The Grenztruppen and their dogs watched over minefields, border fences; many people will remember Check Point Charlie and the watch towers. Many dog runs or fenced pens also were set up throughout the border — 200-250 dog runs or pens were in Berlin alone! Dog runs covered 97 kilometers of the border deploying approximately 1,000 sentry dogs. The area fluctuated between 90- 120 kilometers. The dog run comprised of dogs being leashed to a suspended line. The dogs in the runs or pens were fed only once in a 10 day period to retain their ferociousness.
More than just a sentry dog, many of these Shepherds served as tracking dogs, and attack dogs. The border patrol also deployed a special DDR German Shepherd Guard Dogdog pack to find deserters of their “cause” in large area searches such as buildings, timber, woods, or fields.
The Fall of the Berlin Wall
In August 1989, Hungary removed their physical border defenses with Austria. This began a chain reaction that eventually led to the fall of the Berlin Wall. Germany began it’s initial stages of becoming a unified nation once more. On June 13th, 1990 the East German military began dismantling the Wall. Free passage between East and West Germany had already been permitted for several months.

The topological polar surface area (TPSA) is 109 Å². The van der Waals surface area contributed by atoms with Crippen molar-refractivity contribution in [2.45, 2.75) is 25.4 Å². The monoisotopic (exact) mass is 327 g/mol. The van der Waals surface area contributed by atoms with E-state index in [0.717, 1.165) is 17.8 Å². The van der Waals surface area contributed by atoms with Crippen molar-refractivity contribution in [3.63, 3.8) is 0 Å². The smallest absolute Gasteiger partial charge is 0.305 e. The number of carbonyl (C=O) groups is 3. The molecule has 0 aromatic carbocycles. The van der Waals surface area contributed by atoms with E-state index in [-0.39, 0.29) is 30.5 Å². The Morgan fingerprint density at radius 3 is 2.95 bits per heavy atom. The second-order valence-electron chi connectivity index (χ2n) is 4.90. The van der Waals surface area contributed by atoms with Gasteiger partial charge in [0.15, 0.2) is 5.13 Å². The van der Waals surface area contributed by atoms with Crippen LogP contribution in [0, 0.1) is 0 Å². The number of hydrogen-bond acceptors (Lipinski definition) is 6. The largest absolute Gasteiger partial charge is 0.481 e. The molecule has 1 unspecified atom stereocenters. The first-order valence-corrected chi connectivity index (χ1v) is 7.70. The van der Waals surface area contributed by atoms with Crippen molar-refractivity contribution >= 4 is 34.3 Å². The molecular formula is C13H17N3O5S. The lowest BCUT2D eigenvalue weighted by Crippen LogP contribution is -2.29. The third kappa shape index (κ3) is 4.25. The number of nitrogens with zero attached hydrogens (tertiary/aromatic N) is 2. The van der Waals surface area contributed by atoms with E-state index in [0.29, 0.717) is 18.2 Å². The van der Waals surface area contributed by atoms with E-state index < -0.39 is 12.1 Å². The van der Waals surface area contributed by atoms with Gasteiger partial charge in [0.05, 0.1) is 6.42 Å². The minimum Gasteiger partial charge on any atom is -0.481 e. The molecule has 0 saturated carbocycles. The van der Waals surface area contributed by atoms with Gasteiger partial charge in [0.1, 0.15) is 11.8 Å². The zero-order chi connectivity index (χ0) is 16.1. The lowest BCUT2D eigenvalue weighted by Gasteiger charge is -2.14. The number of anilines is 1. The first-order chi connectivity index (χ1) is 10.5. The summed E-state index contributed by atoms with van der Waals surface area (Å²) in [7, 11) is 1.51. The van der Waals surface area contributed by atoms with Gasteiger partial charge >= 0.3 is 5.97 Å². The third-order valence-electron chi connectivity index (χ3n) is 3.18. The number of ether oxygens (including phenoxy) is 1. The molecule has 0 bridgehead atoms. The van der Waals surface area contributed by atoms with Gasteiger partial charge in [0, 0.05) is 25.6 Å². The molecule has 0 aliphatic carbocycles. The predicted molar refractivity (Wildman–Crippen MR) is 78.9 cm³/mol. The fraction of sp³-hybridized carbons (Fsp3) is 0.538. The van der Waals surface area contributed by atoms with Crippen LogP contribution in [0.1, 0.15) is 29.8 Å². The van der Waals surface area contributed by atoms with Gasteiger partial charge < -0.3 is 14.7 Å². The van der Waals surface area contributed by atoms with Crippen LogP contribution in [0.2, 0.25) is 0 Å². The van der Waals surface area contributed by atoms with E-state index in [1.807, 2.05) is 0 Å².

No longer needed to help keep the East Germans inside the communist border, many of the DDR border patrol GSDs were sold, abandoned, or euthanized. The Grenztruppen were officially disbanded in 1990. Soon after, much of the rest of the world began importing these dogs from East Germany at a rapid rate. Much of the German populace saw the dogs as a symbol of their repression and others simply had no room or financial ability to maintain the dogs. They were disbanded with alarming speed.
Thankfully, there are still a small handful of DDR breeders left that realize the value of the years of strict East German breeding. These breeders have helped preserve the lineage of this incredible dog and are working to maintain their standards as well. It would be a shame to see this incredible breed of the working German Shepherd disappear. With careful breeding, we have the opportunity to preserve the DDR GSDs with their natural defense drive, tracking abilities, temperament and structure. Renowned for their intelligence, courage, and loyalty, the DDR German Shepherd Dog is coveted all over the world as truly the “Best of the Best.”
The DDR border patrol dogs no longer exists, a historical relic of a bygone time and place, but their great courage, loyalty, working abilities, and devotion to their owner or handler survive throughout their lineage.